Why this number? My big non – mathematical head figured I can easily type 60 wpm, of which I will round down for easier, quicker math to 50 wpm, multiply the easy way of an hour being 50 minutes gets me… 250 words an hour… that’s not right… oh, add another zero. Yeah, I can do 2,500 words in an hour. Piece of cake to do 5,000 in even three hours.
I realized I could type this amount in a day. But after a point I sound like a teenager who has had way too much Diet Coke on a celery only diet with fingernail polish fumes in a windowless room. Yes! I can create reams of printed paper that later no amount of polish fumes will make it sound good.
This is what I felt like when I tried for 5,000 words a day.
Right from the start gate, I realized it wouldn’t work. I was just shooting off unnecessary, unwanted words to get to that goal. Trying to wade through the nonsense and edit it was tedious and confusing. Writing it was almost the same. Would I save any time or my sanity? Would this be productive? No. I wasn’t working any harder or working any smarter.
I adjusted down to a more acceptable level- 40,000 words for the month.
Did I make it then? No, I didn’t. And I’m okay with that.
I wrote what needed to be written- I had some due dates on stuff that happened to all be in various stages from nothing on the paper to final read through. I worked on several projects in progress. Started a few new ones. Edited others. Some of what I wrote was ok to be rough draft, early or middle stages, some if it needed to be written and edited right then. Editing puts me behind on my word count. I didn’t subtract or add as I went. I did a rough grand total that included everything I did that month.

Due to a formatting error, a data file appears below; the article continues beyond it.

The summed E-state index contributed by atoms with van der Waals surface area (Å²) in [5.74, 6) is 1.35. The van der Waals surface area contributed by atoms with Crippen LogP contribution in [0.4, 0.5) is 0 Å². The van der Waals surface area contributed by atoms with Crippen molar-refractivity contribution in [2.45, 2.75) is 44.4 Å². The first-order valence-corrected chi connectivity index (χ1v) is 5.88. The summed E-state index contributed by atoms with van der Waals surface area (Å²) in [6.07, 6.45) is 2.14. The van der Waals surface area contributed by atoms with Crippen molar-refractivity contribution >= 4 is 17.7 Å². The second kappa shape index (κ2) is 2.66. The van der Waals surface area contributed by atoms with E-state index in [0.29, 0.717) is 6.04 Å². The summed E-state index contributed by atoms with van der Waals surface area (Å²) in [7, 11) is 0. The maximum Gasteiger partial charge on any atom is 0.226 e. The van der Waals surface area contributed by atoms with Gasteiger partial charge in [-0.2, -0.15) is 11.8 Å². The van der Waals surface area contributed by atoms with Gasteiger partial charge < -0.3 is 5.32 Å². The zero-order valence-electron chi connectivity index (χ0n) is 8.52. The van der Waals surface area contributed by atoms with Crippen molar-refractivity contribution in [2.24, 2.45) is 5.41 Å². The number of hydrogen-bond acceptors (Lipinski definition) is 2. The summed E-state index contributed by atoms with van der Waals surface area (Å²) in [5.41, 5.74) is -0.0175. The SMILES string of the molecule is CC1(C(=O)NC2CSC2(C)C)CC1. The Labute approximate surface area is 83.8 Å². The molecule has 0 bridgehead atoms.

Was I happy with the things I did write? YES! I got some great stuff that covered rough drafts to finished pieces. Did I learn many things about my writing? Yes, look at some of the things I learned on this blog.
Therefore, I’m not going to look at my 20,000 words as:
- A Failure
- I tried
- I Gave It My Best Shot
I saw what works and what doesn’t. I ended up with a broader understanding of my job, and my craft, which will enable me to create better solutions to my problems.
So, no. I don’t think I failed.